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Never Say Never

Never Say Never

Julie writes…

In conversations with other tanglers and in blog posts, I have always shared that my Zentangle journey does not involve learning all the tangles. I tend to use the same tangles again and again and I have always been content with that. This does not mean that I don’t like to try new tangles but I tend to know right away if I like a tangle or not.

Or, do I?

There have been plenty of times in which I have written off a tangle as “not for me” only to end up loving that tangle in the end.

If you know anything about me and tangling, you know that marasu is my favorite tangle. I could tangle marasu all day, every day. But, it was not always this way.

My first introduction to marasu was at CZT 14, when I was becoming a CZT. I remember sitting in the classroom at Hotel Providence and feeling lost and it was not clicking for me. I tried it again and again and ultimately decided that marasu was just not a tangle for me and that was okay.

Sometime after that, I decided to give it another try, or explore not just the tangle but different papers, tools, and ways to shade. It was with this exploration where I fell in love.

This has happened a few times over the years, most recently with the tangle ING. ING was a tangle that I had decided a while ago, wasn’t for me. It never clicked. Recently, I said this out loud and I immediately thought of all the other tangles that I had decided were not for me, that I ended up loving in the end.

I set out to explore ING a bit more. I decided to work on Renaissance tiles since they offered so many opportunities for shading and layers. I knew that I was comfortable on Renaissance tiles so it was a safe space to explore, and that General’s white charcoal pencil could elevate any tangle.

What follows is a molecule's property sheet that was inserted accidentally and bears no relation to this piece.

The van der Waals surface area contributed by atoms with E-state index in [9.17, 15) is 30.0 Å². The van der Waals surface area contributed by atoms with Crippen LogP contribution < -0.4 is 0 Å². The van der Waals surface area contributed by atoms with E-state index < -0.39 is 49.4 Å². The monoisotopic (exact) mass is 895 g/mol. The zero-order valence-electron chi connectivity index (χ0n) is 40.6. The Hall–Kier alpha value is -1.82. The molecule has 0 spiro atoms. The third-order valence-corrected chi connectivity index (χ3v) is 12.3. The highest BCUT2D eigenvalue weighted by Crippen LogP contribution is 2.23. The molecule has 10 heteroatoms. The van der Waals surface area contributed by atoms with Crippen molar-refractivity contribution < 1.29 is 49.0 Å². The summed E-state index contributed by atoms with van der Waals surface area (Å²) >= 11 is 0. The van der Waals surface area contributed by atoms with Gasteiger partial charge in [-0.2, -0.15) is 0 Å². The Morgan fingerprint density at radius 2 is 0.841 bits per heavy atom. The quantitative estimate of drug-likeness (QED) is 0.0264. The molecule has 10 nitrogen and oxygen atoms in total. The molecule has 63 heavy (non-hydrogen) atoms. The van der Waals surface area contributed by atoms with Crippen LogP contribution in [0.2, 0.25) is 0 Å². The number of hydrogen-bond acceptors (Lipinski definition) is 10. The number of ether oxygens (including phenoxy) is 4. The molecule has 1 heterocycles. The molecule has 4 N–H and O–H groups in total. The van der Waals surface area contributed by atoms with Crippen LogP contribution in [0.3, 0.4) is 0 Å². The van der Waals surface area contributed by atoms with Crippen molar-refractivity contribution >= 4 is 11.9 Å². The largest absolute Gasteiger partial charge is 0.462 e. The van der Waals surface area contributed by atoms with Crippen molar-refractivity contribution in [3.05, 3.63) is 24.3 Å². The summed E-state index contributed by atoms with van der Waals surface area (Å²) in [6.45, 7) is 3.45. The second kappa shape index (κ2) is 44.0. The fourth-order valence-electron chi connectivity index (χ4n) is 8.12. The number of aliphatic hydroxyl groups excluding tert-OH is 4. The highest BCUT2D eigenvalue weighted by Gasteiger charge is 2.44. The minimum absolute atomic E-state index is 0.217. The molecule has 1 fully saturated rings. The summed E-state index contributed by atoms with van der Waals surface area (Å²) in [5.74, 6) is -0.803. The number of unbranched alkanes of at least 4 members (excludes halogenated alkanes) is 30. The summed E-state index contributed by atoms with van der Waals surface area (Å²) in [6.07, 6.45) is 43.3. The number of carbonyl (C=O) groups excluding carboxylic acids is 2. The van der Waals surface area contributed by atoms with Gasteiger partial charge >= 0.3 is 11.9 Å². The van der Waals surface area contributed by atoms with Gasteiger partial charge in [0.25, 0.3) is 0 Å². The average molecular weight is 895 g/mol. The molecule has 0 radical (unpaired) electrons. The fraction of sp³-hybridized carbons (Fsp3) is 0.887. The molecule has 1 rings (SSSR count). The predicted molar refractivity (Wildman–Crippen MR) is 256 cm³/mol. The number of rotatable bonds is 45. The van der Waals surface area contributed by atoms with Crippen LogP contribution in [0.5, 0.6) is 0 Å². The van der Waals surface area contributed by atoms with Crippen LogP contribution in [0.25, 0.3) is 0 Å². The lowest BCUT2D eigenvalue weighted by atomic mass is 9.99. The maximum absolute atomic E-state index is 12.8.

And guess what? ING is for me.

I still believe that we don’t need to know all the tangles (or even a fraction of them) for a beneficial Zentangle practice, but I do believe in second chances.

If you have written off a tangle and decided that it was not for you – I encourage you to try it again. Here are a few ideas to help you explore these tangles.

  • Work on your favorite surface with your favorite tools. The comfort of this will give you confidence to explore the tangle.
  • Finish the tangle and the tile. You may be surprised how it all comes together in the end.
  • Shade and then shade some more. For me, shading is the icing on the cake and really elevates any tangle.
  • Have fun!

And if at the end, you decide that tangle still is not for you, that is okay! There are plenty more to choose from.

Julie Willand


  • I started and fell in love with this art of Zentangle ®️. Being closed up during the pandemic gave me the release I needed to survive. My health was great! My weight dropped off cause you can’t eat and tangle at the same time. I was so pleased with my work I wanted to teach it so I signed up to be a CZT only to develop AML acute myeloid leukemia. No longer able to take the class I was devastated! Getting chemo blood and platelets took up all my time. I am starting to tangle again it’s slower this time I am too critical of my work. I am older and my eyes brain and hand don’t seam to want to work together. What has helped is just going back to basics and not trying the hard ones yet. The shaky lines just add more to the piece and I’m getting better. Thank you for this blog. I will try some of the hard tangles again and maybe one day I’ll take a CZT class again. Thank you for caring. ❤️

    Pamella Dolney a CZT Wanta B. on